Still, however, it is preposterous to attempt, by discussion, to rear up a full faith in Scripture…. Profane men think that religion rests only on opinion, and, therefore, that they may not believe foolishly, or on slight grounds, desire and insist to have it proved by reason that Moses and the prophets were divinely inspired. But I answer, that the testimony of the Spirit is superior to reason. For as God alone can properly bear witness to his own words, so these words will not obtain full credit in the hearts of men, until they are sealed by the inward testimony of the Spirit…
Institutes, Chapter 8: …For it is wonderful how much we are confirmed in our belief, when we more attentively consider how admirably the system of divine wisdom contained in it is arranged—how perfectly free the doctrine is from everything that savors of earth—how beautifully it harmonizes in all its parts—and how rich it is in all the other qualities which give an air of majesty to composition.
Our hearts are still more firmly assured when we reflect that our admiration is elicited more by the dignity of the matter than by the graces of style. For it was not without an admirable arrangement of Providence, that the sublime mysteries of the kingdom of heaven have for the greater part been delivered with a contemptible meanness of words.
Had they been adorned with a more splendid eloquence, the wicked might have caviled, and alleged that this constituted all their force. But now, when an unpolished simplicity, almost bordering on rudeness, makes a deeper impression than the loftiest flights of oratory, what does it indicate if not that the Holy Scriptures are too mighty in the power of truth to need the rhetorician’s art?
In light of our previous post, we do not so much agree with the tone with which Calvin defends his positions (and these are mild). He’d definitely have given the current crop of vehement deniers a run for their money were he alive in this day and age.
We say that the scriptures, in the original languages, carry God’s authority as His proclamation of redemption for all who will believe. We say this, rather than maintain, as some do, that they are an accretion of fables or that they consist of truths [that] are illusions which we’ve forgotten are illusions. We believe that God deigns to use vernacular translations in the communication of His truth to the world. We see the scriptures as the window He offers us through which we may know the True and Living God.
Neil deGrasse Tyson Mistakes God for Who He Is Not
Of course all humans fail and err. However, does Tyson mean to impugn God?
According to Mother Jones’ biblical and cosmological authority, Chris Mooney:
To be a Young Earth creationist is to hold a truly unique place in the history of wrongness. These religious ideologues don’t just deny human evolution; their belief in a universe that is only a few thousand years old commits them to an enormity of other errors, including many beliefs that fly in the face of modern physics.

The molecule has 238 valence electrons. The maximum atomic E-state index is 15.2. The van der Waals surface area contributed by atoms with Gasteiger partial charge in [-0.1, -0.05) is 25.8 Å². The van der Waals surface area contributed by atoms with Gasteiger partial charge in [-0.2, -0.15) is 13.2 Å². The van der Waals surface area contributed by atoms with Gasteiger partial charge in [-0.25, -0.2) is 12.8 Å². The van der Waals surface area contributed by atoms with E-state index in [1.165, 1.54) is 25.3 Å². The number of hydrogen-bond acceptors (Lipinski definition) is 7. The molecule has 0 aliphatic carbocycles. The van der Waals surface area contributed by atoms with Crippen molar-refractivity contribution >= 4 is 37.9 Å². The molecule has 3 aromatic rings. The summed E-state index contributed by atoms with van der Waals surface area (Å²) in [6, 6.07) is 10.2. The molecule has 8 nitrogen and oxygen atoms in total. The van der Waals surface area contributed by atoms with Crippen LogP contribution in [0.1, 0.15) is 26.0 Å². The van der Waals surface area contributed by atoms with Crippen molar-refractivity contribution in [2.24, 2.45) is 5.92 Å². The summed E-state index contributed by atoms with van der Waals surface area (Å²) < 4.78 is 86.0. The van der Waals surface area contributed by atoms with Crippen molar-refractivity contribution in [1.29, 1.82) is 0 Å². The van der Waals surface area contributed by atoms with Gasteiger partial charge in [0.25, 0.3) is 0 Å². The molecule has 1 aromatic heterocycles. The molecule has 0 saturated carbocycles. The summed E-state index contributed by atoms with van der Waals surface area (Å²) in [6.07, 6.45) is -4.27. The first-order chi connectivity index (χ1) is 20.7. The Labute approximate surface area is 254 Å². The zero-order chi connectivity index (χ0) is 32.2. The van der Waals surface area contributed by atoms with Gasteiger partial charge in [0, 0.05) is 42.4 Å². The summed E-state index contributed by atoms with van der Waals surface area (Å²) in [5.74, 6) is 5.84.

But maybe he’s just host of MJ’s Climate Desk.
According to Mooney, Tyson explains:
To believe in a universe as young as 6 or 7,000 years old is to extinguish the light from most of the galaxy. Not to mention the light from all the hundred billion other galaxies in the observable universe.
But, by this statement, Tyson fallaciously misrepresents his opponent.
Someone of no import nowadays, John Calvin, had this to say of God’s prerogatives with respect to His universe:
With regard to inanimate objects again we must hold that though each is possessed of its peculiar properties, yet all of them exert their force only in so far as directed by the immediate hand of God. Hence they are merely instruments, into which God constantly infuses what energy he sees meet, and turns and converts to any purpose at his pleasure. No created object makes a more wonderful or glorious display than the sun. …No pious man, therefore, will make the sun either the necessary or principal cause of those things which existed before the creation of the sun, but only the instrument which God employs, because he so pleases; though he can lay it aside, and act equally well by himself: Again, when we read, that at the prayer of Joshua the sun was stayed in its course; that as a favor to Hezekiah, its shadow receded ten degrees; by these miracles God declared that the sun does not daily rise and set by a blind instinct of nature, but is governed by Him in its course, that he may renew the remembrance of his paternal favor toward us…
We addressed this previously with our blog post Superstition. Another expert, Aldous Huxley, said:
Most ignorance is vincible ignorance. We don’t know because we don’t want to know. It is our will that decides how and upon what subjects we shall use our intelligence… No philosophy is completely disinterested. The pure love of truth is always mingled to some extent with the need, consciously or unconsciously felt by even the noblest and the most intelligent philosophers.
However, I think we’d all do well to heed John Horgan when he says:
Of course we feel validated when others see the world as we do. But we should resist the need to insist or even imply that our views—or anti-views—are better than all others. In fact, we should all be more modest in how we talk about our faith or lack thereof.
By way of disclosure, we do not hold to typical creation hypotheses, we believe Genesis chapters 1 and 2 are in harmony, and John Horgan does not endorse the content or views expressed on this blog.